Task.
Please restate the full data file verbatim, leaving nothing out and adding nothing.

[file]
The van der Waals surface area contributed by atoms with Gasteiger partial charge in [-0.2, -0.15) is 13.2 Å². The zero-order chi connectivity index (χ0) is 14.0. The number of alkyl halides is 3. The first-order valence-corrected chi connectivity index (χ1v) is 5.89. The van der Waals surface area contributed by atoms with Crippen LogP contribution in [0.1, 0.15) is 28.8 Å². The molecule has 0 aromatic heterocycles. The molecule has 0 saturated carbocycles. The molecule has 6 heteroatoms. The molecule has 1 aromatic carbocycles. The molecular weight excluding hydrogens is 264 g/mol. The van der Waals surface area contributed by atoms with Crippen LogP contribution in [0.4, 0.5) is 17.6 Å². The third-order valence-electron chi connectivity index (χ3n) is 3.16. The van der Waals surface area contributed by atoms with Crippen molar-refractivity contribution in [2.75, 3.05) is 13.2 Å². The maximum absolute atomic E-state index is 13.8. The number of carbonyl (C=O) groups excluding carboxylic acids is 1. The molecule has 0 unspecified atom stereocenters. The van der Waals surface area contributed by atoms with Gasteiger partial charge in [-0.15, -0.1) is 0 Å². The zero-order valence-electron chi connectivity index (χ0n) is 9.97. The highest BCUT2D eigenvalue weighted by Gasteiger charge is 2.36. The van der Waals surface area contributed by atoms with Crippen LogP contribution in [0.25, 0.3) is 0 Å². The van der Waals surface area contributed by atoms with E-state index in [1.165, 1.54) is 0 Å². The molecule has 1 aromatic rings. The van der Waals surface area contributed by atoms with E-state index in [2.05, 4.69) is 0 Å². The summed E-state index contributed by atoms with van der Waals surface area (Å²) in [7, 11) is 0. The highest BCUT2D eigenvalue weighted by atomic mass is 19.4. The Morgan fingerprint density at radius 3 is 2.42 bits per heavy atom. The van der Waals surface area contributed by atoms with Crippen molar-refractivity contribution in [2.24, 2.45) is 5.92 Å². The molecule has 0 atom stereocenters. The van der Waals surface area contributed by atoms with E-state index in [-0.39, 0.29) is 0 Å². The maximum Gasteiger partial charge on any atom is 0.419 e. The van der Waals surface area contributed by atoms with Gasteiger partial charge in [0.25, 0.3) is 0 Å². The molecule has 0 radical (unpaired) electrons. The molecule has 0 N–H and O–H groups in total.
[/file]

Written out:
The van der Waals surface area contributed by atoms with Gasteiger partial charge in [-0.2, -0.15) is 13.2 Å². The zero-order chi connectivity index (χ0) is 14.0. The number of alkyl halides is 3. The first-order valence-corrected chi connectivity index (χ1v) is 5.89. The van der Waals surface area contributed by atoms with Crippen LogP contribution in [0.1, 0.15) is 28.8 Å². The molecule has 0 aromatic heterocycles. The molecule has 0 saturated carbocycles. The molecule has 6 heteroatoms. The molecule has 1 aromatic carbocycles. The molecular weight excluding hydrogens is 264 g/mol. The van der Waals surface area contributed by atoms with Crippen LogP contribution in [0.4, 0.5) is 17.6 Å². The third-order valence-electron chi connectivity index (χ3n) is 3.16. The van der Waals surface area contributed by atoms with Crippen molar-refractivity contribution in [2.75, 3.05) is 13.2 Å². The maximum absolute atomic E-state index is 13.8. The number of carbonyl (C=O) groups excluding carboxylic acids is 1. The molecule has 0 unspecified atom stereocenters. The van der Waals surface area contributed by atoms with Gasteiger partial charge in [-0.15, -0.1) is 0 Å². The zero-order valence-electron chi connectivity index (χ0n) is 9.97. The highest BCUT2D eigenvalue weighted by Gasteiger charge is 2.36. The van der Waals surface area contributed by atoms with Crippen LogP contribution in [0.25, 0.3) is 0 Å². The van der Waals surface area contributed by atoms with E-state index in [1.165, 1.54) is 0 Å². The molecule has 1 aromatic rings. The van der Waals surface area contributed by atoms with E-state index in [2.05, 4.69) is 0 Å². The summed E-state index contributed by atoms with van der Waals surface area (Å²) in [7, 11) is 0. The highest BCUT2D eigenvalue weighted by atomic mass is 19.4. The Morgan fingerprint density at radius 3 is 2.42 bits per heavy atom. The van der Waals surface area contributed by atoms with Crippen molar-refractivity contribution in [2.24, 2.45) is 5.92 Å². The molecule has 0 atom stereocenters. The van der Waals surface area contributed by atoms with E-state index in [-0.39, 0.29) is 0 Å². The maximum Gasteiger partial charge on any atom is 0.419 e. The van der Waals surface area contributed by atoms with Gasteiger partial charge in [0.25, 0.3) is 0 Å². The molecule has 0 radical (unpaired) electrons. The molecule has 0 N–H and O–H groups in total.